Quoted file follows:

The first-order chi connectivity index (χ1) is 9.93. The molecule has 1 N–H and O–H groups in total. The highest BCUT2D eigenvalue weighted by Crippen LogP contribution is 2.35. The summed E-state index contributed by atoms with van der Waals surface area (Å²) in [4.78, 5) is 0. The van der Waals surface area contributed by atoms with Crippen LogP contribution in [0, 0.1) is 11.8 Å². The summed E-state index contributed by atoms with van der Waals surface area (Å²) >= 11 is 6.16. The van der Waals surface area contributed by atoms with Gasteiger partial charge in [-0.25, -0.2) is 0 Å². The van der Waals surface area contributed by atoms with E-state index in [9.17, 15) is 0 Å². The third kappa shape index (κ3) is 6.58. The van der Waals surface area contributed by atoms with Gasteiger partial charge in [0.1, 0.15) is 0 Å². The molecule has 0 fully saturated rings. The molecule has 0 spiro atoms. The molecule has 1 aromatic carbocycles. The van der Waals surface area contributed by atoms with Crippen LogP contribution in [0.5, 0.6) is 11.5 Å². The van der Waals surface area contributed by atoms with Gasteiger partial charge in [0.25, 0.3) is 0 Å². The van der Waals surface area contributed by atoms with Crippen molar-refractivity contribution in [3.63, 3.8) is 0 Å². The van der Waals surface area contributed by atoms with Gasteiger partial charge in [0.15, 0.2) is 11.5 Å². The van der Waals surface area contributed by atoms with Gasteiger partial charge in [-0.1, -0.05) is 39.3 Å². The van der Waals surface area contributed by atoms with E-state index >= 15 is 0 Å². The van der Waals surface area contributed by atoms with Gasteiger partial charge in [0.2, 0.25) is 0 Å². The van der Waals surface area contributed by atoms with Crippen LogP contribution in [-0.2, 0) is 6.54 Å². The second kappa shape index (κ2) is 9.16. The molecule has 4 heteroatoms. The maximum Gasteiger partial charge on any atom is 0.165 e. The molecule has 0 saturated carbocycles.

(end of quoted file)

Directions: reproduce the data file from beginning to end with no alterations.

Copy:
The first-order chi connectivity index (χ1) is 9.93. The molecule has 1 N–H and O–H groups in total. The highest BCUT2D eigenvalue weighted by Crippen LogP contribution is 2.35. The summed E-state index contributed by atoms with van der Waals surface area (Å²) in [4.78, 5) is 0. The van der Waals surface area contributed by atoms with Crippen LogP contribution in [0, 0.1) is 11.8 Å². The summed E-state index contributed by atoms with van der Waals surface area (Å²) >= 11 is 6.16. The van der Waals surface area contributed by atoms with Gasteiger partial charge in [-0.25, -0.2) is 0 Å². The van der Waals surface area contributed by atoms with E-state index in [9.17, 15) is 0 Å². The third kappa shape index (κ3) is 6.58. The van der Waals surface area contributed by atoms with Gasteiger partial charge in [0.1, 0.15) is 0 Å². The molecule has 0 fully saturated rings. The molecule has 0 spiro atoms. The molecule has 1 aromatic carbocycles. The van der Waals surface area contributed by atoms with Crippen LogP contribution in [0.5, 0.6) is 11.5 Å². The van der Waals surface area contributed by atoms with Gasteiger partial charge in [0.25, 0.3) is 0 Å². The van der Waals surface area contributed by atoms with Crippen molar-refractivity contribution in [3.63, 3.8) is 0 Å². The van der Waals surface area contributed by atoms with Gasteiger partial charge in [0.15, 0.2) is 11.5 Å². The van der Waals surface area contributed by atoms with Gasteiger partial charge in [-0.1, -0.05) is 39.3 Å². The van der Waals surface area contributed by atoms with E-state index >= 15 is 0 Å². The van der Waals surface area contributed by atoms with Gasteiger partial charge in [0.2, 0.25) is 0 Å². The van der Waals surface area contributed by atoms with Crippen LogP contribution in [-0.2, 0) is 6.54 Å². The second kappa shape index (κ2) is 9.16. The molecule has 4 heteroatoms. The maximum Gasteiger partial charge on any atom is 0.165 e. The molecule has 0 saturated carbocycles.